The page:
# Current over ethernet?

It seems that the voltage over ethernet ranges from 2 to 3 volts. How much current typically runs through the wires? I tried Googling with no success.

I ask this because I'm looking for components that are able to switch on and off an ethernet connection.

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I assume you're not considering a power-over-Ethernet type of connection, which is typically ~48V and ~350mA. en.wikipedia.org/wiki/Power_over_Ethernet –  HikeOnPast Jul 29 '12 at 0:36
Just to summarize, excluding power over ethernet, your primary challenge would not be the current-handling capability, but instead the maintenance of characteristic impedance through the switching path. –  Chris Stratton Jul 29 '12 at 16:30

Physically switching Ethernet is hard to do, for the following reasons:

• Ethernet is high frequency. In this area, you have to watch out for reflections of the electrical wave, which happens when the "characteristic impedance" of the transmission path changes. Ethernet cables have a char. imp. of 100 Ohms. You would have to design your switch so it has a characteristic impedance of 100 Ohm, but a specific (DC) impedance of 0 Ohm, like the cables.

• The whole point of structured cabling is to remove physical connections in the cabling between the endpoints for this very reason. You connect each unit to a switch with a separate cable, so there are no disruptions in the characteristic impedance.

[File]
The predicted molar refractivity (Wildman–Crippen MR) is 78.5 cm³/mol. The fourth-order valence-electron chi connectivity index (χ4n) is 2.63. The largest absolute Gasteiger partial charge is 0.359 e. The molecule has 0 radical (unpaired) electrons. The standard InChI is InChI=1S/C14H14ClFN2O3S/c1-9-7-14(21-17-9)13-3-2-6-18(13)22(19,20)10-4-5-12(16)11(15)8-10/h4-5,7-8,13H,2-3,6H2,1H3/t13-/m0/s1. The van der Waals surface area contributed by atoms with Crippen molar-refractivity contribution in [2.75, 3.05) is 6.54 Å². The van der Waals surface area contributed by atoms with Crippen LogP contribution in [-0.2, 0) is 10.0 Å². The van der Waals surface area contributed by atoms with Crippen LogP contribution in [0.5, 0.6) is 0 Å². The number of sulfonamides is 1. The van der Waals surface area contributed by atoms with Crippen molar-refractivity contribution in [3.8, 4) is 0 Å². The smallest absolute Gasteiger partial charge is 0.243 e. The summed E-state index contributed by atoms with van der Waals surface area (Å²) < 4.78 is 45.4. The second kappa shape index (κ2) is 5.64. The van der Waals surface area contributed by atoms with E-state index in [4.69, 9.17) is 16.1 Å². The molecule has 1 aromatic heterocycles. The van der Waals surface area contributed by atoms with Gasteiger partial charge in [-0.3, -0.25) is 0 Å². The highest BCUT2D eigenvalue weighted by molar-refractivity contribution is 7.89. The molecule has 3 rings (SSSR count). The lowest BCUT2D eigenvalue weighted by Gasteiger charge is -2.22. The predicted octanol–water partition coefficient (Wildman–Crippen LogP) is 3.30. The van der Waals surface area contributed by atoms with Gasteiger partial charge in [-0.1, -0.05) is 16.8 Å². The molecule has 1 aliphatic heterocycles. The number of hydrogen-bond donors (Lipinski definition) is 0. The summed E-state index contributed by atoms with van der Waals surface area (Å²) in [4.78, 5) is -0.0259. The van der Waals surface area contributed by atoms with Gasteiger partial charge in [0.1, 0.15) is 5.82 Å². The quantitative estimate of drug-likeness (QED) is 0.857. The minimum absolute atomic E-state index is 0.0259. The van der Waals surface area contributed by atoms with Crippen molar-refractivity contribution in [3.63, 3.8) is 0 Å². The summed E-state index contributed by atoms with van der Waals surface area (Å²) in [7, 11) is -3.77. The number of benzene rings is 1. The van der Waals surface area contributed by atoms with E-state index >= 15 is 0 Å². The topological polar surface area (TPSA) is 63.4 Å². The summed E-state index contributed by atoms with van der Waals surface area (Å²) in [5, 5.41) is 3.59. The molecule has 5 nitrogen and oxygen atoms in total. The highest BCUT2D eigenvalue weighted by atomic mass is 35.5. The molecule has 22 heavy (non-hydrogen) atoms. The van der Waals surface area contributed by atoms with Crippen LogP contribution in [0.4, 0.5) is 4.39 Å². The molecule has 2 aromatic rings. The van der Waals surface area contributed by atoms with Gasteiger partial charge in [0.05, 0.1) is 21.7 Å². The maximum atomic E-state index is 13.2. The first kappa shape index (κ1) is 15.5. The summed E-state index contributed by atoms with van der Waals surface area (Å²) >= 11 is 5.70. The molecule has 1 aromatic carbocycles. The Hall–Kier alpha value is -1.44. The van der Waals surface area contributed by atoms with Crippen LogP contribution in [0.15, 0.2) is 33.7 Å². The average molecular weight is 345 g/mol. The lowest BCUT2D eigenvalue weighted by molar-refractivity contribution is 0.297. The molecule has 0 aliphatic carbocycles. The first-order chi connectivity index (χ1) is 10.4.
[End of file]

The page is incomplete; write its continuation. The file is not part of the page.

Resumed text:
• Ethernet is not meant to be physically switched. A network switch device does not switch the cabling, it does receive, manage and forward the packages.

About voltages and currents: Ethernet voltages mostly use -1 to +1 Volts. Currents would be in the range of a few 10 milli-Ampere, depending on frequency and length.

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Line is 50 ohm impedance - with driver IC's driving a 100 ohm impedance line balanced around ground with a transformer coupling.
Here is a typical driver IC data sheet TLK110.
They note a drive r power consumption of 250 to 275 mW in operation so actual circuit power will be below that.
At say 3V RMS equivalent into 50 Ohm power would be V^2/R = 180 mW so that's in the order of right.

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So current is 60mA RMS. –  starblue Jul 31 '12 at 7:29

Are you sure you are asking the right question? There are lots of Ethernet standards, I assume your are talking about 100BASE-TX?

You can not directly put a DC voltage on an Ethernet connection using standard hardware (beyond other problems it is physically impossible because it is transformer-coupled on both sides). You can transmit a message (frame), which is a one-time thing. Or you can transmit repeatedly, but that still won't get you a DC signal. And if you transmit nothing, that will not guarantee that there is no signal on the Ethernet connection!

In short, you won't be able to do much with your Ethernet connection without an intelligence (microcontroller) on the oher side.

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I don't understand how this addresses the question. –  Rocketmagnet Jul 29 '12 at 13:24